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Equation (6) of Lagrangian and Eulerian Representations of Fluid Flow:Kinematics and the Equations of Motion [PDF], by James F. Price is this:

A convenient measure of the stiffness or inverse compressibility of the material is $$B=\frac{S_{zz}}{\delta h/h}=-V_{0}\frac{\delta P}{\delta V}=\rho_{0}\frac{\delta P}{\delta\rho}$$ called the bulk modulus.

The $z$ component of stress is $S_{zz},$ and $h$ is measured in the $z$ direction.

I see no way that Equation (6) can be correct for a fluid, which is the primary type of material under discussion. In order for it to give a finite result, $S_{zz}$ would have to go to zero with $\delta h$. But that would require the fluid to have zero pressure when $\delta h=0$ As far as I am aware, that cannot happen with a fluid.

The left-most equivalence is plausible for a solid. For a fluid I propose the following modification of Equation (6):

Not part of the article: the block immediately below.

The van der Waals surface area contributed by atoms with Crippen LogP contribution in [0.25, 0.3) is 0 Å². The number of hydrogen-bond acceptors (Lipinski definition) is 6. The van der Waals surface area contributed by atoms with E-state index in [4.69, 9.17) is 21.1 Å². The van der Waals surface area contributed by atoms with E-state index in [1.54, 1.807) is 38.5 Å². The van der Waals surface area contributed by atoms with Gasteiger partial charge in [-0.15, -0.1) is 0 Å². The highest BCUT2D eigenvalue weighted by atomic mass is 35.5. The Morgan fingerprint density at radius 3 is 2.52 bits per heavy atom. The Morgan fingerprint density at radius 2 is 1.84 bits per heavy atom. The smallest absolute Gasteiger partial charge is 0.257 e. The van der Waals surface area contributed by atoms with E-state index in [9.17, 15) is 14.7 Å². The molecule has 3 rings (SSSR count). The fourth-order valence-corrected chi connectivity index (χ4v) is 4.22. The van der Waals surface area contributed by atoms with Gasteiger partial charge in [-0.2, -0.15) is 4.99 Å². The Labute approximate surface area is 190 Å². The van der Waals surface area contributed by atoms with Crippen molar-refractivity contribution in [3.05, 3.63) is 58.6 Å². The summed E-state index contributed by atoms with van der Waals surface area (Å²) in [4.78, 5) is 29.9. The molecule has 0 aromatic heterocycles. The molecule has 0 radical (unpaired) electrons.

$$B=\frac{\delta S_{zz}}{\delta h/h}=-V_{0}\frac{\delta P}{\delta V}=\rho_{0}\frac{\delta P}{\delta\rho}$$

which means $B$ is dependent on $h$ , and the expression is only valid near $\delta h=0.$ Is this reasonable?

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  • $\begingroup$ Your representation is much more appropriate, and the original version is definitely invalid. But it should also be mentioned that, in general, the bulk modulus refers to an isotropic state of loading, and the implication of using h and Szz is that the loading is not isotropic. $\endgroup$ Jun 21 '20 at 3:27
  • $\begingroup$ If you care to turn that into an answer, I'll gladly accept it. I didn't see any way his equation could be correct, but I've missed subtleties in the past. $\endgroup$ Jun 24 '20 at 2:04
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Your representation is much more appropriate, and the original version is definitely invalid. But it should also be mentioned that, in general, the bulk modulus refers to an isotropic state of loading, and the implication of using h and Szz is that the loading is not isotropic.

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